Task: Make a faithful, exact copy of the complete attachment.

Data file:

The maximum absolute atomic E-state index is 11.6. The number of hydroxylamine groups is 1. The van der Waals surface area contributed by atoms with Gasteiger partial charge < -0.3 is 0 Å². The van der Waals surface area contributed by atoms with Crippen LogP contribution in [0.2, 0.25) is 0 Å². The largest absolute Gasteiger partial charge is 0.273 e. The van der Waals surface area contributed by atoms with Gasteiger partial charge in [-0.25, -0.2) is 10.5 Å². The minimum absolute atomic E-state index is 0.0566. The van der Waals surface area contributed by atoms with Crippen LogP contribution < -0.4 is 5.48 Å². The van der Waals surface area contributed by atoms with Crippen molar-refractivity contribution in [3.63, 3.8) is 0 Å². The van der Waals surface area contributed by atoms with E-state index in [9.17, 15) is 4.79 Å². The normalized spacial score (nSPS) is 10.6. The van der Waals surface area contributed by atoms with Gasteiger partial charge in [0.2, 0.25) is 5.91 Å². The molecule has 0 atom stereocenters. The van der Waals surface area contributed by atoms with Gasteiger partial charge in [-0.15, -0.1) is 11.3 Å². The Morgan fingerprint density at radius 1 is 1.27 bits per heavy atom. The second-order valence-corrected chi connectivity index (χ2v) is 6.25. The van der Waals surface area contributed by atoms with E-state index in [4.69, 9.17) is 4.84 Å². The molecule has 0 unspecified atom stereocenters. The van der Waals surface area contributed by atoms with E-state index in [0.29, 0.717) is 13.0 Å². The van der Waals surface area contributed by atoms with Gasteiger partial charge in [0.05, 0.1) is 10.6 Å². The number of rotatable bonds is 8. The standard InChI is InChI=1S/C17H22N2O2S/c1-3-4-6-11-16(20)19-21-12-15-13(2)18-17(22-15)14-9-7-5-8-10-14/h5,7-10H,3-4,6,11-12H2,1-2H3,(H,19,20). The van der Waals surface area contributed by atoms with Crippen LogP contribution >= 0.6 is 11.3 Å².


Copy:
The maximum absolute atomic E-state index is 11.6. The number of hydroxylamine groups is 1. The van der Waals surface area contributed by atoms with Gasteiger partial charge < -0.3 is 0 Å². The van der Waals surface area contributed by atoms with Crippen LogP contribution in [0.2, 0.25) is 0 Å². The largest absolute Gasteiger partial charge is 0.273 e. The van der Waals surface area contributed by atoms with Gasteiger partial charge in [-0.25, -0.2) is 10.5 Å². The minimum absolute atomic E-state index is 0.0566. The van der Waals surface area contributed by atoms with Crippen LogP contribution < -0.4 is 5.48 Å². The van der Waals surface area contributed by atoms with Crippen molar-refractivity contribution in [3.63, 3.8) is 0 Å². The van der Waals surface area contributed by atoms with E-state index in [9.17, 15) is 4.79 Å². The normalized spacial score (nSPS) is 10.6. The van der Waals surface area contributed by atoms with Gasteiger partial charge in [0.2, 0.25) is 5.91 Å². The molecule has 0 atom stereocenters. The van der Waals surface area contributed by atoms with Gasteiger partial charge in [-0.15, -0.1) is 11.3 Å². The Morgan fingerprint density at radius 1 is 1.27 bits per heavy atom. The second-order valence-corrected chi connectivity index (χ2v) is 6.25. The van der Waals surface area contributed by atoms with E-state index in [4.69, 9.17) is 4.84 Å². The molecule has 0 unspecified atom stereocenters. The van der Waals surface area contributed by atoms with E-state index in [0.29, 0.717) is 13.0 Å². The van der Waals surface area contributed by atoms with Gasteiger partial charge in [0.05, 0.1) is 10.6 Å². The number of rotatable bonds is 8. The standard InChI is InChI=1S/C17H22N2O2S/c1-3-4-6-11-16(20)19-21-12-15-13(2)18-17(22-15)14-9-7-5-8-10-14/h5,7-10H,3-4,6,11-12H2,1-2H3,(H,19,20). The van der Waals surface area contributed by atoms with Crippen LogP contribution >= 0.6 is 11.3 Å².